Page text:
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      First report of HIV-related oral manifestations in Mali

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          In 2004, the sudden availability of free antiretroviral therapy (ART in Mali, within the context of an already overburdened health care system created gaps in individual patient quality of care. The objective of this study was to determine the prevalence of HIV-related oral manifestations (OM) during the first month of ART therapy in a Malian health facility.


          Medical records of adult patients who initiated ART regimens at the Gabriel Touré Hospital, Mali (2001 to 2008) were randomly identified. Multiple logistic regression models were used to evaluate the relationship between the presence of OM during the first month of ART and selected variables, including CD4 counts and WHO clinical staging at ART initiation.


          Out of 205 patients on ART (mean age 39 ± 10 years), 71.0% were females and 36.1% had no formal education. 40.6% were in WHO clinical stage III. OM prevalence during the first month of HIV care was 31.4%, being oral candidiasis the commonest lesion. 73.2% and 82.5% of the patients with OM had CD4 count < 200 cells/mm3 and were classified as WHO clinical stage III or IV. WHO clinical stage III and VI patients had 5.4-fold increased odds of having any OM (both p< 0.01) when controlling for age, ethnicity, gender, marital status, and CD4 counts.


          OM detected in people with low CD4 count and WHO clinical stage III and IV at ART initiation suggested that they were very immune-compromised when initiating HIV care. Early identification of OM could improve the quality of care and guarantee the benefits of ART.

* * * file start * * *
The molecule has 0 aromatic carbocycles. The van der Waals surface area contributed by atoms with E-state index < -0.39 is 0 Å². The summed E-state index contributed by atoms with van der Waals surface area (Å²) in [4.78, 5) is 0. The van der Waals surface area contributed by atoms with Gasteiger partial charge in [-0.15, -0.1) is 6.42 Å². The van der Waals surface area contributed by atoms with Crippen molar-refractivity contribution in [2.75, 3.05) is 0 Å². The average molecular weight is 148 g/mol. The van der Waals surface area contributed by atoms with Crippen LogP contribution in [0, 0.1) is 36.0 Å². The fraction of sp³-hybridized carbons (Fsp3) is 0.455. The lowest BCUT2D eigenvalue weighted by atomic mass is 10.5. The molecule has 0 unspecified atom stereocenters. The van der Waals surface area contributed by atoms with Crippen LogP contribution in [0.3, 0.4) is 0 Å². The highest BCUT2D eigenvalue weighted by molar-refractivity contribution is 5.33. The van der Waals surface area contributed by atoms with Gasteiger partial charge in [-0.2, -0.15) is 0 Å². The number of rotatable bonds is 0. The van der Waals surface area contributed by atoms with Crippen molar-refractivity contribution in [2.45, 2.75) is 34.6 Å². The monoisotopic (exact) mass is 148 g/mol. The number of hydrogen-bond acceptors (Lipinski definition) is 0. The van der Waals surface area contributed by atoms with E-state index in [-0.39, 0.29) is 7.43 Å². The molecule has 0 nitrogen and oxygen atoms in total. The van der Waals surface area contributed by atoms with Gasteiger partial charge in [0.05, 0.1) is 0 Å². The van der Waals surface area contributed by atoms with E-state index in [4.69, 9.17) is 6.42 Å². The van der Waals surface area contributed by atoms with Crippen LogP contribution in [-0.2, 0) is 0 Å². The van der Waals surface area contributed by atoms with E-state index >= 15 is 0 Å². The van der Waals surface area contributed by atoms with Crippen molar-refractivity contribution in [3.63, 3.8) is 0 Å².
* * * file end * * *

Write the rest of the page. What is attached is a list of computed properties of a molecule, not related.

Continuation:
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          Most cited references 19

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          Classification and diagnostic criteria for oral lesions in HIV infection. EC-Clearinghouse on Oral Problems Related to HIV Infection and WHO Collaborating Centre on Oral Manifestations of the Immunodeficiency Virus.

           DM Williams (1993)
          A consensus has been reached on the classification of the oral manifestations of HIV infection and their diagnostic criteria, based on presumptive and definitive criteria. The former relate to the initial clinical appearance of the lesion and the latter are often the result of special investigations. Candidiasis, hairy leukoplakia, specific forms of periodontal disease [linear gingival erythema, necrotising-(ulcerative) gingivitis and necrotising(ulcerative) periodontitis], Kaposi's sarcoma and non-Hodgkin's lymphoma are strongly associated with HIV infection. Lesions less commonly associated with HIV infection and lesions seen in HIV infection, but not indicative of the disease, are also listed.
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            Oral lesions of HIV disease and HAART in industrialized countries.